Sometimes a planned cesarean section is the safest option for you and your baby. And even if you’ve planned for a vaginal birth, complications can arise that make a surgical delivery necessary.

All expectant families should discuss cesarean-section deliveries with their obstetrician or midwife so that they understand what’s involved and are not caught off guard if the need arises.

The following steps can help ensure a safe, satisfying birth experience for you and your family.

1. Discuss your preferences. Ask whether a partner can be with you in the surgery room and recovery area. When will you be able to hold and breast-feed your baby? Skin-to-skin contact between moms and babies right after delivery facilitates bonding and breast-feeding when it is possible. In some cases you or your baby may need emergency attention that prevents immediate skin-to-skin contact, but you can request it as soon as possible after these interventions.

2. Ask about antibiotics at the time of surgery. It’s standard to receive antibiotics before a cesarean delivery to reduce the risk of infection. But the amount and type of drugs you receive may vary because researchers are still learning about best practices in this area, according to Aaron B. Caughey, M.D., chair of the department of obstetrics and gynecology at Oregon Health & Science University School of Medicine in Portland. Most women don’t receive antibiotics afterward unless they develop an infection.

3. Return to a normal diet as soon as possible. A C-section is major abdominal surgery, and it’s important for your body to resume normal functions as quickly as possible. When food you eat makes it to your bowels, it stimulates the bowels to work again.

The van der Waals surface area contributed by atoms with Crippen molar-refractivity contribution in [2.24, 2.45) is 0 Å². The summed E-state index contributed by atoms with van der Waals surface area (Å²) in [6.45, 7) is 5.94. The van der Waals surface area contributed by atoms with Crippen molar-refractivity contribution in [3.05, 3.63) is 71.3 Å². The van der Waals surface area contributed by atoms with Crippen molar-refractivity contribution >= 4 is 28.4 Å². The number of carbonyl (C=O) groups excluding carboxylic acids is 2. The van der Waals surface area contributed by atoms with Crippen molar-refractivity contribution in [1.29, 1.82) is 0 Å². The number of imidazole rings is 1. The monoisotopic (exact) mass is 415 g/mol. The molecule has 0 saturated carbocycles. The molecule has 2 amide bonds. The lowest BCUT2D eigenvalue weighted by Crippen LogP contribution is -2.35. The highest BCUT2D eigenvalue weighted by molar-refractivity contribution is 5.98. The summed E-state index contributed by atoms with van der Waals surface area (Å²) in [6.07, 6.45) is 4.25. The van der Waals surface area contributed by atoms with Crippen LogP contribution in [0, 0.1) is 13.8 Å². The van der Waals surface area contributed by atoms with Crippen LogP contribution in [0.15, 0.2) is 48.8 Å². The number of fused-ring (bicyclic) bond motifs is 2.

4. Request measures to prevent blood clots. That might include wearing devices on your legs that self-inflate to keep the blood flowing until you can walk on your own or taking a prescription blood thinner. Ask the nursing staff to help you get up and move around as soon as you are able to do so.

5. Consider help with breast-feeding. Getting started breast-feeding as you recover from a cesarean section poses extra challenges. A lactation consultant can provide invaluable support and advice.

6. Make sure you have adequate pain control. Cesarean deliveries require longer, potentially more painful recoveries than vaginal deliveries. Approaches to pain management vary widely, but what’s important is communicating with your nurse or doctor and letting them know if you are in pain.

7. Ask about contraception options. Spacing deliveries at least a year apart is important for all mothers, but it’s even more important after a cesarean delivery, Caughey says, so make sure you discuss contraception with your provider. “Women who have less than a year after their cesarean have a higher risk of uterine rupture in a trial of labor,” he says.

8. Marshal support. Plan to have extra support at home so that you can focus on recovering and getting to know your new baby.